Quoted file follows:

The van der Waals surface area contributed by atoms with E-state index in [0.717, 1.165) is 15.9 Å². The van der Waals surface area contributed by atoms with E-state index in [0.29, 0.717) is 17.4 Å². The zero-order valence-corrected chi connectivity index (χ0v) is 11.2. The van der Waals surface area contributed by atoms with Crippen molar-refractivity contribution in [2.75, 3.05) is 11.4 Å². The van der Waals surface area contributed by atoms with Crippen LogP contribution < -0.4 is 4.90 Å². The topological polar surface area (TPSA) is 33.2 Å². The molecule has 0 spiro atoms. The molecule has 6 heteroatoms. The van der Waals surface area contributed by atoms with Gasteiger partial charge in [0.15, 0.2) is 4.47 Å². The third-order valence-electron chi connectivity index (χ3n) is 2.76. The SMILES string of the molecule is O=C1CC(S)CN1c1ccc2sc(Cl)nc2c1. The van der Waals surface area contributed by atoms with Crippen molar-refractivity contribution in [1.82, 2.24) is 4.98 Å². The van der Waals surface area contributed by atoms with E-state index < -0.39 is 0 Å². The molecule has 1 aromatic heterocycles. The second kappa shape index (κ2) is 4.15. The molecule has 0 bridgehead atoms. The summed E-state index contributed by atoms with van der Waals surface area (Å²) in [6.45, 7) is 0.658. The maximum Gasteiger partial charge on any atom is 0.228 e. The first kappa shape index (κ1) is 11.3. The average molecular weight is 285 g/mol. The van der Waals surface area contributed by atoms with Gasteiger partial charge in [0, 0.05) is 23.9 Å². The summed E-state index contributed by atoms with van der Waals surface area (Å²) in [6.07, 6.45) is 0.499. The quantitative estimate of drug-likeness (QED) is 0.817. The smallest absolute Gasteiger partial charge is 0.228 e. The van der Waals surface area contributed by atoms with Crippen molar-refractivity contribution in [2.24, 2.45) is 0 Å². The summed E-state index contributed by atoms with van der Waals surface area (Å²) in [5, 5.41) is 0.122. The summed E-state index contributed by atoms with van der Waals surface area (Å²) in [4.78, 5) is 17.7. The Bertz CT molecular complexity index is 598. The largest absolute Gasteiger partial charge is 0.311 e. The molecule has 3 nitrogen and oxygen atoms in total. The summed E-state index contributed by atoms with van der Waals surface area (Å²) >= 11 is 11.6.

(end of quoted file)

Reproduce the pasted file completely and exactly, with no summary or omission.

The van der Waals surface area contributed by atoms with E-state index in [0.717, 1.165) is 15.9 Å². The van der Waals surface area contributed by atoms with E-state index in [0.29, 0.717) is 17.4 Å². The zero-order valence-corrected chi connectivity index (χ0v) is 11.2. The van der Waals surface area contributed by atoms with Crippen molar-refractivity contribution in [2.75, 3.05) is 11.4 Å². The van der Waals surface area contributed by atoms with Crippen LogP contribution < -0.4 is 4.90 Å². The topological polar surface area (TPSA) is 33.2 Å². The molecule has 0 spiro atoms. The molecule has 6 heteroatoms. The van der Waals surface area contributed by atoms with Gasteiger partial charge in [0.15, 0.2) is 4.47 Å². The third-order valence-electron chi connectivity index (χ3n) is 2.76. The SMILES string of the molecule is O=C1CC(S)CN1c1ccc2sc(Cl)nc2c1. The van der Waals surface area contributed by atoms with Crippen molar-refractivity contribution in [1.82, 2.24) is 4.98 Å². The van der Waals surface area contributed by atoms with E-state index < -0.39 is 0 Å². The molecule has 1 aromatic heterocycles. The second kappa shape index (κ2) is 4.15. The molecule has 0 bridgehead atoms. The summed E-state index contributed by atoms with van der Waals surface area (Å²) in [6.45, 7) is 0.658. The maximum Gasteiger partial charge on any atom is 0.228 e. The first kappa shape index (κ1) is 11.3. The average molecular weight is 285 g/mol. The van der Waals surface area contributed by atoms with Gasteiger partial charge in [0, 0.05) is 23.9 Å². The summed E-state index contributed by atoms with van der Waals surface area (Å²) in [6.07, 6.45) is 0.499. The quantitative estimate of drug-likeness (QED) is 0.817. The smallest absolute Gasteiger partial charge is 0.228 e. The van der Waals surface area contributed by atoms with Crippen molar-refractivity contribution in [2.24, 2.45) is 0 Å². The summed E-state index contributed by atoms with van der Waals surface area (Å²) in [5, 5.41) is 0.122. The summed E-state index contributed by atoms with van der Waals surface area (Å²) in [4.78, 5) is 17.7. The Bertz CT molecular complexity index is 598. The largest absolute Gasteiger partial charge is 0.311 e. The molecule has 3 nitrogen and oxygen atoms in total. The summed E-state index contributed by atoms with van der Waals surface area (Å²) >= 11 is 11.6.